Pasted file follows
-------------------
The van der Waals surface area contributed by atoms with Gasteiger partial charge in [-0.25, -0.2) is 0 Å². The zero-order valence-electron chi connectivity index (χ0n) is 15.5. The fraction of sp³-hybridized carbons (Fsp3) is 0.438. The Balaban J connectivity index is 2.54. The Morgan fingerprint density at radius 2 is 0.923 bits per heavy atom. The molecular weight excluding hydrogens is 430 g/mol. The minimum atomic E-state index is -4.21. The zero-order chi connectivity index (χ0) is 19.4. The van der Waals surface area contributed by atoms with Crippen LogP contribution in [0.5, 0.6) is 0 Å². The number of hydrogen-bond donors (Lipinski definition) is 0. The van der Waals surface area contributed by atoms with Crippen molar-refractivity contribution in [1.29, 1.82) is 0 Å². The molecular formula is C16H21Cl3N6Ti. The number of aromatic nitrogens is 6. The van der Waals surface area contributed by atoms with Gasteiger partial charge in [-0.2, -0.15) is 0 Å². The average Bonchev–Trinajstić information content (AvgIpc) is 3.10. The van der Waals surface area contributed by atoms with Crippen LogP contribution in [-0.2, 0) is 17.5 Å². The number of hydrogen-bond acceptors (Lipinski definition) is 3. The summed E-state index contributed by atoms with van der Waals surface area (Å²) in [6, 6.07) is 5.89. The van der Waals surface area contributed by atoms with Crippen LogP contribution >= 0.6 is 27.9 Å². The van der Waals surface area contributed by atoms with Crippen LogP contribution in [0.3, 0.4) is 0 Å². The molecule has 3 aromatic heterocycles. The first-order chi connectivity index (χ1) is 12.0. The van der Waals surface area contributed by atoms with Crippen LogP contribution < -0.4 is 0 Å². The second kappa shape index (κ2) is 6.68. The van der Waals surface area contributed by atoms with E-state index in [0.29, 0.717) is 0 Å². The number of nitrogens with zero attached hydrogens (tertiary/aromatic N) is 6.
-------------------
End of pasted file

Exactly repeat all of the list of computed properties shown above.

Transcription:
The van der Waals surface area contributed by atoms with Gasteiger partial charge in [-0.25, -0.2) is 0 Å². The zero-order valence-electron chi connectivity index (χ0n) is 15.5. The fraction of sp³-hybridized carbons (Fsp3) is 0.438. The Balaban J connectivity index is 2.54. The Morgan fingerprint density at radius 2 is 0.923 bits per heavy atom. The molecular weight excluding hydrogens is 430 g/mol. The minimum atomic E-state index is -4.21. The zero-order chi connectivity index (χ0) is 19.4. The van der Waals surface area contributed by atoms with Crippen LogP contribution in [0.5, 0.6) is 0 Å². The number of hydrogen-bond donors (Lipinski definition) is 0. The van der Waals surface area contributed by atoms with Crippen molar-refractivity contribution in [1.29, 1.82) is 0 Å². The molecular formula is C16H21Cl3N6Ti. The number of aromatic nitrogens is 6. The van der Waals surface area contributed by atoms with Gasteiger partial charge in [-0.2, -0.15) is 0 Å². The average Bonchev–Trinajstić information content (AvgIpc) is 3.10. The van der Waals surface area contributed by atoms with Crippen LogP contribution in [-0.2, 0) is 17.5 Å². The number of hydrogen-bond acceptors (Lipinski definition) is 3. The summed E-state index contributed by atoms with van der Waals surface area (Å²) in [6, 6.07) is 5.89. The van der Waals surface area contributed by atoms with Crippen LogP contribution >= 0.6 is 27.9 Å². The van der Waals surface area contributed by atoms with Crippen LogP contribution in [0.3, 0.4) is 0 Å². The molecule has 3 aromatic heterocycles. The first-order chi connectivity index (χ1) is 12.0. The van der Waals surface area contributed by atoms with Crippen LogP contribution < -0.4 is 0 Å². The second kappa shape index (κ2) is 6.68. The van der Waals surface area contributed by atoms with E-state index in [0.29, 0.717) is 0 Å². The number of nitrogens with zero attached hydrogens (tertiary/aromatic N) is 6.